Progressive Campaign Change Committee (PCCC) co-founder Stephanie Taylor speaks with Michael Shure (host of TwenTYTwelve on TYT Network) at the 2012 Democratic National Convention about speeches from Bill Clinton, Elizabeth Warren, Sandra Fluke, and more.
Tonight, millions of Americans will watch President Obama address the nation at the 2012 Democratic National Convention.
While you're waiting, here's a few other speeches from Democratic conventions in the past that are worth watching (listing is chronological order):
Hubert Humphrey, 1954: In this speech, Humphrey implored the Democratic Party to finally support civil rights, causing 35 delegates from Alabama and Mississippi to walk out. "My friends, to those who say that we are rushing this issue of civil rights, I say to them we are 172 years late. To those who say that this civil-rights program is an infringement on states’ rights, I say this: The time has arrived in America for the Democratic Party to get out of the shadow of states' rights and to walk forthrightly into the bright sunshine of human rights!" he thundered. Listen to it:
Bobby Kennedy, 1964: "If we do our duty, if we meet our responsibilities and our obligations, not just as Democrats, but as American citizens in our local cities and towns and farms and our states and in the country as a whole, then this country is going to be the best generation in the history of mankind," Kennedy told delegates. Watch it:
Fannie Lou Hamer, 1964: In Mississippi in the 1960's, a group of civil rights activists formed the Mississippi Freedom Democratic Party to challenge the state's Democratic Party, which was dominated at that time by anti-civil rights lawmakers. She gave the following speech to the Credentials Committee of the DNC in a bid to unseat the Mississippi delegation or to be seated alongside them. She told of her struggle to register to vote. "Is this America, the land of the free and the home of the brave, where ...
One of the key planks of the Democratic Party's attack on Republican Party presidential nominee Mitt Romney's record has been his ties to the outsourcing of American jobs. Here's a TV ad the Obama campaign has run against Romney. It attacks Romney for his former company Bain's outsourcing practices:
But if that's true, then why is the official 2012 Democratic Party platform boasting of the party's support for "free trade" agreements? Here's the relevant section:
We have also sought to promote free and fair trade. Because of the economic dynamism of the Asia-Pacific region, which is already home to more than half the global economy, expanding trade with that region is critical to creating jobs and opportunities for the American people. Building on the free trade agreement with South Korea that President Obama signed, we are working with our partners in the Asia-Pacific Economic Cooperation Forum to create a seamless regional economy, promote green growth, and coordinate regulatory reform. Alongside Australia, Brunei Darussalam, Chile, Malaysia, New Zealand, Peru, Singapore, and Vietnam, we are on track to finalize the Trans-Pacific Partnership, a historic high-standard agreement that will address new and emerging trade issues, lower barriers to the free flow of trade and investment, increase exports, and create more American jobs.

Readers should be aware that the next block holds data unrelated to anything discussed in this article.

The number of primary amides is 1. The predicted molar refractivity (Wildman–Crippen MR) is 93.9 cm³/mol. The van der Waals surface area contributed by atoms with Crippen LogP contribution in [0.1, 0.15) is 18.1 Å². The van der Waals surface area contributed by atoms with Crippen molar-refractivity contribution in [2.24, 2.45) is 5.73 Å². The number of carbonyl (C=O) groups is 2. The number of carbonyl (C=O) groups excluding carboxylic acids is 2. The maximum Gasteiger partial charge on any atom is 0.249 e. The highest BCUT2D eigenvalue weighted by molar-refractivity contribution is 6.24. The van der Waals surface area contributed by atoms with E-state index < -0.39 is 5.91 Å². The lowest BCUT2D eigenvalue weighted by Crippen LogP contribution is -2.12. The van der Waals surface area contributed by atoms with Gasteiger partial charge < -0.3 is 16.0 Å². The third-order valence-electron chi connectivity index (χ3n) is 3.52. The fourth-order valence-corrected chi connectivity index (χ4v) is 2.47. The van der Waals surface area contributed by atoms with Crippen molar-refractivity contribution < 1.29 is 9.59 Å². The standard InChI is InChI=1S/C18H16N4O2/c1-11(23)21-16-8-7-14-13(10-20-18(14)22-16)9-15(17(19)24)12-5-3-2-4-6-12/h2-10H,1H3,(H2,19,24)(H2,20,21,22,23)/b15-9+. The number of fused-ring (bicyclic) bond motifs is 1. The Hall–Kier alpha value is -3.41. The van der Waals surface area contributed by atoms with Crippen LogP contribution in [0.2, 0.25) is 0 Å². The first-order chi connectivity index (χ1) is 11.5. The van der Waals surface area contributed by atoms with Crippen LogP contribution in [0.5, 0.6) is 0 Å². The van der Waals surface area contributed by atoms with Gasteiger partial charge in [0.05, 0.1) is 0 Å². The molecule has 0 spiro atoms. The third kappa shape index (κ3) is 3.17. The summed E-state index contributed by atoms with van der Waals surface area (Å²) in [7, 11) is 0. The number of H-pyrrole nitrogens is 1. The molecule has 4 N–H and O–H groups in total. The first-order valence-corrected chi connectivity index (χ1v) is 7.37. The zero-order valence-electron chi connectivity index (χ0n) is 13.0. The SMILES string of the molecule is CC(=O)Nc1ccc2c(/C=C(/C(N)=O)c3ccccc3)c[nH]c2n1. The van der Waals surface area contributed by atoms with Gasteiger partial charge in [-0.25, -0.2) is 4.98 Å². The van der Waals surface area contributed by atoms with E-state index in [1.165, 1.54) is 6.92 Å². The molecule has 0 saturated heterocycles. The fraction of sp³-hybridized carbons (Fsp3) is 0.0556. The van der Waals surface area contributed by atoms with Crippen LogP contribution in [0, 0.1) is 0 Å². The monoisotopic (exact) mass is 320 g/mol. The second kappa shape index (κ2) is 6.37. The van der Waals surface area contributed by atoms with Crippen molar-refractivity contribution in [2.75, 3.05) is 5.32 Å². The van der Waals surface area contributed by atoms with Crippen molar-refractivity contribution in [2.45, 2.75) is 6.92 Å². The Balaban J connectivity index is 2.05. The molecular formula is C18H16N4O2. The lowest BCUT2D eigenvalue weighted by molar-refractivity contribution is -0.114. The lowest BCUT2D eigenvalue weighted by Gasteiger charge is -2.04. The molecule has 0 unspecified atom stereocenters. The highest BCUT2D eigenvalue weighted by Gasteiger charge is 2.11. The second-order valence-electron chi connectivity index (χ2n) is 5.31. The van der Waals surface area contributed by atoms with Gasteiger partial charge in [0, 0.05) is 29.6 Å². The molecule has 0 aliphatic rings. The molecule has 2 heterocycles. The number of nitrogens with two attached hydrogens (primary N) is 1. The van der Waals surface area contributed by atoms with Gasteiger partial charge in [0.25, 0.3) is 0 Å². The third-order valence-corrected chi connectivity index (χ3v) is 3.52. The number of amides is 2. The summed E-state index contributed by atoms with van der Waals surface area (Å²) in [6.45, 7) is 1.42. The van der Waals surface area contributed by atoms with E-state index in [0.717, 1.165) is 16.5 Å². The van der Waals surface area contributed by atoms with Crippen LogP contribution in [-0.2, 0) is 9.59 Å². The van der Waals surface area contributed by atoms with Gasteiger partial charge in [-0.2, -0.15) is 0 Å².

Exploring opportunities to shape the multilateral trading system to reflect the role and responsibility of major emerging markets in the global economy is a critical part of the President’s trade agenda. We will work to expand free and fair trade in the Americas as well. We already export more than three times as much to Latin America as we do to China, and we will pursue additional opportunities to expand commerce and promote shared prosperity. Last year the President signed free trade ...
The American Petroleum Institute (API) is a Big Oil lobby. Its president, Jack Gerard, is even rumored as a possible future chief of staff in Mitt Romney's White House.
API has big plans for both the Democratic and Republican National Conventions. The Tampa Bay Times reports that API plans to hold a music event outside the Republican convention featuring the Zac Brown Band:
The Grammy-winning country group, who sold out the 1-800-Ask-Gary Amphitheatre in January, will perform at a cruise ship terminal at the Port of Tampa during an event organized by the American Petroleum Institute. The nonpartisan event is part of API's Vote4Energy campaign, designed to urge leaders to invest in alternatives to foreign oil, including natural gas, nuclear energy and biofuels.
But Big Oil isn't just sticking with the party who treats it best. It also wants to influence the Democratic Party, and API spokeswoman Sabrina Fang said it will be hosting a similar concert event outside the Democratic convention in Charlotte.
For the show in Charlotte, API will be featuring O'Malley's March. O'Malley's March is a celtic rock band, and Maryland Democratic Governor Martin O'Malley -- who chairs the Democratic Governors Association and a possible candidate for the Democratic presidential nomination in 2016 -- was actually a guitarist, vocalist, and songwriter for the band from 1988 to 2005.
One has to wonder how O'Malley feels about his former bandmates joining Big Oil's cause, and if he will be making an appearance at this celebration of polluter-lobbyists.